Newburyport Daily News
---- — Amesbury taxpayers are sick to death of being labeled as having unusually high property taxes. Now they are poised to have another dubious honor — one of the highest, if not the highest, residential property tax rate in the entire state.
This is a situation that for too long has cried out for a better response than has been provided thus far by the City Council and mayor. Both have to work harder at giving Amesbury taxpayers relief and set the town on a course toward a more palatable tax rate and tax bill.
The short-term fix is to take some of the $1 million-plus in “free cash” that the town has amassed and use it to offset tax increases. That’s what Newburyport Mayor Donna Holaday is doing in her city; Amesbury officials should look to her example of how it can, and should, be done.
“Free cash” is municipal jargon for unspent tax money. It’s the money left over from the past fiscal year, which ended in July. This is the easiest and best source of money to use for tax relief.
Next, Amesbury has to spend more wisely. A report issued a few years ago by an appointed commission noted the town spends far more on municipal services than towns of similar size. The report was largely dismissed by elected officials with the argument that Amesbury has unique qualities that don’t make it an apples-to-apples comparison.
Truth is, Amesbury isn’t different in the areas that matter. It competes for economic development, for jobs, for quality of life and for public perceptions that are critical to its desirability, and thus to its property values. The widespread perception that Amesbury is a place with high taxes hurts property values.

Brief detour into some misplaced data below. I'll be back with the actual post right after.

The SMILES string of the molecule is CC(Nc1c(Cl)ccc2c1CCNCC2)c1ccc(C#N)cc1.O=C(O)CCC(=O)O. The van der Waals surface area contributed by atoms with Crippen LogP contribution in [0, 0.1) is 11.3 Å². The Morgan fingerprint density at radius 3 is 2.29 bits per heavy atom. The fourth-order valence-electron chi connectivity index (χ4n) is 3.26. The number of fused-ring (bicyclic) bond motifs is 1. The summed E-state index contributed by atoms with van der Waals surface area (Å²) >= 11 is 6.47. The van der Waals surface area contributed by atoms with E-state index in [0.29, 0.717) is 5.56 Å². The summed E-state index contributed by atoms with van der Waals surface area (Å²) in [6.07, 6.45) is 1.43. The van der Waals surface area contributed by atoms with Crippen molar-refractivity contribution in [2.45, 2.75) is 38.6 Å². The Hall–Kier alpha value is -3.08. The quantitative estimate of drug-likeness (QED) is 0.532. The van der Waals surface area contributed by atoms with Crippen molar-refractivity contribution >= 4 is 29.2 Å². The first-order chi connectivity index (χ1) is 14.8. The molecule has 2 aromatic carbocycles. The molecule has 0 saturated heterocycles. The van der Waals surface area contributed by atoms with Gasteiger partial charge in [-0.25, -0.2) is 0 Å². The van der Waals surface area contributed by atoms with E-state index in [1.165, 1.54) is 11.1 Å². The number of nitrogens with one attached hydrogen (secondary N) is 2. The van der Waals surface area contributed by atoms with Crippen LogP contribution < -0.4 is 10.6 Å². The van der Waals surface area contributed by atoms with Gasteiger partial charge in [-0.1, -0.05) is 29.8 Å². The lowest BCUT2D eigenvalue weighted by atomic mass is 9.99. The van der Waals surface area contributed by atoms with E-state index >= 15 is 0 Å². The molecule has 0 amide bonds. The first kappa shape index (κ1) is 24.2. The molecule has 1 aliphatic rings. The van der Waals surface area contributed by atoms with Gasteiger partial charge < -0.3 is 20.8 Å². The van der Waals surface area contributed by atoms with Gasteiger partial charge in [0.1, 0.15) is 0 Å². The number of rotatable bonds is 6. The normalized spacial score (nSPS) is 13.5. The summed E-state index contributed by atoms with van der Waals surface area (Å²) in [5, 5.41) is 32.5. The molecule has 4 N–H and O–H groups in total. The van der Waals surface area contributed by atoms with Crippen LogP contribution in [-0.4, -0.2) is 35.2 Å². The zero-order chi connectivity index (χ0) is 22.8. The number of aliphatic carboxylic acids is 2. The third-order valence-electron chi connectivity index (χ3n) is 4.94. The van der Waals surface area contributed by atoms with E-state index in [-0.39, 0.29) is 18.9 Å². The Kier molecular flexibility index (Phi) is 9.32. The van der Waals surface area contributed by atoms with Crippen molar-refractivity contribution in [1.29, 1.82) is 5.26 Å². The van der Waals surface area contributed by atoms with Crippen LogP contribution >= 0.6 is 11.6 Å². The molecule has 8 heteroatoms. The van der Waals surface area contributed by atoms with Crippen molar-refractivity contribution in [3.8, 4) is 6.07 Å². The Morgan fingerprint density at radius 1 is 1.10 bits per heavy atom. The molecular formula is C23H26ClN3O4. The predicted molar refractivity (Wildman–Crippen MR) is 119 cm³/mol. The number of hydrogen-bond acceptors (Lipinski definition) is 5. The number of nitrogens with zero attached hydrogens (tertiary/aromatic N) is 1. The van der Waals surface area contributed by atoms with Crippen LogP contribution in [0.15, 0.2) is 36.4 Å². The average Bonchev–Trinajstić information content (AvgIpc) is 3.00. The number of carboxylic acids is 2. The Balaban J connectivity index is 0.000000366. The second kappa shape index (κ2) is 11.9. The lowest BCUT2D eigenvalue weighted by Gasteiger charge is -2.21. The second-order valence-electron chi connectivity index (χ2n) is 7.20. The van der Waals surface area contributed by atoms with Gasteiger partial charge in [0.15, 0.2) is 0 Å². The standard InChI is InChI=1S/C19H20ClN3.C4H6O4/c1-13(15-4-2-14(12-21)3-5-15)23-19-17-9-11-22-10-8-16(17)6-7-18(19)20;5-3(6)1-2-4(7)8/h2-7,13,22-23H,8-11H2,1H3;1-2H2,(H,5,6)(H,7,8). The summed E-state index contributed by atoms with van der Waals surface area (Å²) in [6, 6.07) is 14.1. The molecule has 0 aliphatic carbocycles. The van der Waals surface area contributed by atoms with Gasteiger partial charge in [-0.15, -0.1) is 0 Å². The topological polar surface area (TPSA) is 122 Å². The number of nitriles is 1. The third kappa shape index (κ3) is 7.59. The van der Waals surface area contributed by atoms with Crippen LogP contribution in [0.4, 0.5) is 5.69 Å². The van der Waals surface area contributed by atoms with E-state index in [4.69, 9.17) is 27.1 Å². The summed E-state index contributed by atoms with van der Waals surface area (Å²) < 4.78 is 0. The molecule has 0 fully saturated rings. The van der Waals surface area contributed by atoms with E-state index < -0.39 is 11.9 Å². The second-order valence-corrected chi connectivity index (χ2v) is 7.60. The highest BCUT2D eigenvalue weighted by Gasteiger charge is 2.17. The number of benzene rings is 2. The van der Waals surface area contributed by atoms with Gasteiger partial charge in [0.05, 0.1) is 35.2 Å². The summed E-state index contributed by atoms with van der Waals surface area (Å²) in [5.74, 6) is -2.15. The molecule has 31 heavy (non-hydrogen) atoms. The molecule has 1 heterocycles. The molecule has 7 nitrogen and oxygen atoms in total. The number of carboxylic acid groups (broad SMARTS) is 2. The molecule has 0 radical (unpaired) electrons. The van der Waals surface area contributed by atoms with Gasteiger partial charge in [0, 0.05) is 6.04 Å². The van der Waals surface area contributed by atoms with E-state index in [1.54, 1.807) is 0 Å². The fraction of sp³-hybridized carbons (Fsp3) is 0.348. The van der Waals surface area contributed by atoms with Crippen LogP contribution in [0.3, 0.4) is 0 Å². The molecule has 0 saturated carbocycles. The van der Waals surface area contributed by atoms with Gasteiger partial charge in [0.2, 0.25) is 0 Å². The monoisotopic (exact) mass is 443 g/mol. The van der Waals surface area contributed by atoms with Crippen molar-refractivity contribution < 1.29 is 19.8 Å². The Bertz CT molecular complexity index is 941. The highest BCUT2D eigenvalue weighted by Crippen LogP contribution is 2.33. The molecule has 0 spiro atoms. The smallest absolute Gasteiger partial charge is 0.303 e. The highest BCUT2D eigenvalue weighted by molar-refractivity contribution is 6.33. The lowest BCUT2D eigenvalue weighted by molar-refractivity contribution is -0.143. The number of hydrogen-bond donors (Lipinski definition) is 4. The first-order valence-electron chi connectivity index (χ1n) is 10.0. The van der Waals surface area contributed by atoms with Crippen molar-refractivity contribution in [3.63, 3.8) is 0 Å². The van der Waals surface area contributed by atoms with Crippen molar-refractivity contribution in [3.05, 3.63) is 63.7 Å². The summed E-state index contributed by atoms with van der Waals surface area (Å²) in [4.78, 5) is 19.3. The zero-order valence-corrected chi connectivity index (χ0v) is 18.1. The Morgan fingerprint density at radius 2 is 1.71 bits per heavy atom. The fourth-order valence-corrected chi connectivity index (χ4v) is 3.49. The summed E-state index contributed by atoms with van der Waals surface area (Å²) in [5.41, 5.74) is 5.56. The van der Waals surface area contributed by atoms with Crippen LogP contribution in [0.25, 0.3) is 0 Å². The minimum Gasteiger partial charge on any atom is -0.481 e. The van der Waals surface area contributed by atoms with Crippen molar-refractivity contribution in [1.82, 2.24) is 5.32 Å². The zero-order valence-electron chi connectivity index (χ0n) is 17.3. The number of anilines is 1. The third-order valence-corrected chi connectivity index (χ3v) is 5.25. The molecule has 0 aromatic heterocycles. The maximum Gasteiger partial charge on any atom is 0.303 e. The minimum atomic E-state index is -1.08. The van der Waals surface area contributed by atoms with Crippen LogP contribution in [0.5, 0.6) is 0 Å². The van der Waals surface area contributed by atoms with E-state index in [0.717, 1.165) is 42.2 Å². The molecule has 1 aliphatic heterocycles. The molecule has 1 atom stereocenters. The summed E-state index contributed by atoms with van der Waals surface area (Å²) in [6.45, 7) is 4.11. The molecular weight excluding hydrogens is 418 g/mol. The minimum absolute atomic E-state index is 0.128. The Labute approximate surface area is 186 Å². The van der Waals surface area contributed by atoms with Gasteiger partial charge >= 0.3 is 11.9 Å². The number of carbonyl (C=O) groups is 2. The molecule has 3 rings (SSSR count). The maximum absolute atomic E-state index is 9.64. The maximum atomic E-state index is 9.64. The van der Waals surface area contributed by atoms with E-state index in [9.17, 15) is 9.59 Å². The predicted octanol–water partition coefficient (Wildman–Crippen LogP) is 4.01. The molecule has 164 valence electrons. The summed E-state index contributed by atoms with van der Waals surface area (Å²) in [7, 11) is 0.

It’s in the hands of the city’s elected officials to turn that perception around, and they have to do that by putting a finer point on how the town spends its money. That’s the responsibility of the mayor, School Committee and City Council. And citizens need to do their part by showing up at meetings, sending emails to their elected officials and communicating the importance of holding spending down.
Over the years on this page we’ve spelled out the arguments why the property taxes that residents must pay are out of sync with the reality of their ability to pay. Amesbury has a relatively low per capita income, a high percentage of “underwater” mortgages, and one of the highest rates of mortgage foreclosures in the area. Translation — taxpayers don’t have the economic wherewithal to afford what they are being charged. They are paying white-collar taxes in a blue-collar town.
Of the three mayors Amesbury has had since it turned to a city form of government, Mayor Thatcher Kezer has the best track record in terms of tamping down annual tax increases. But it’s not enough, as the potential headline of “highest tax rate in the state” demonstrates.
The City Council and mayor need to take tougher steps to get this spending problem under control. We hope to see them start on this initiative by taking some “free cash” and giving it back to the people who paid it.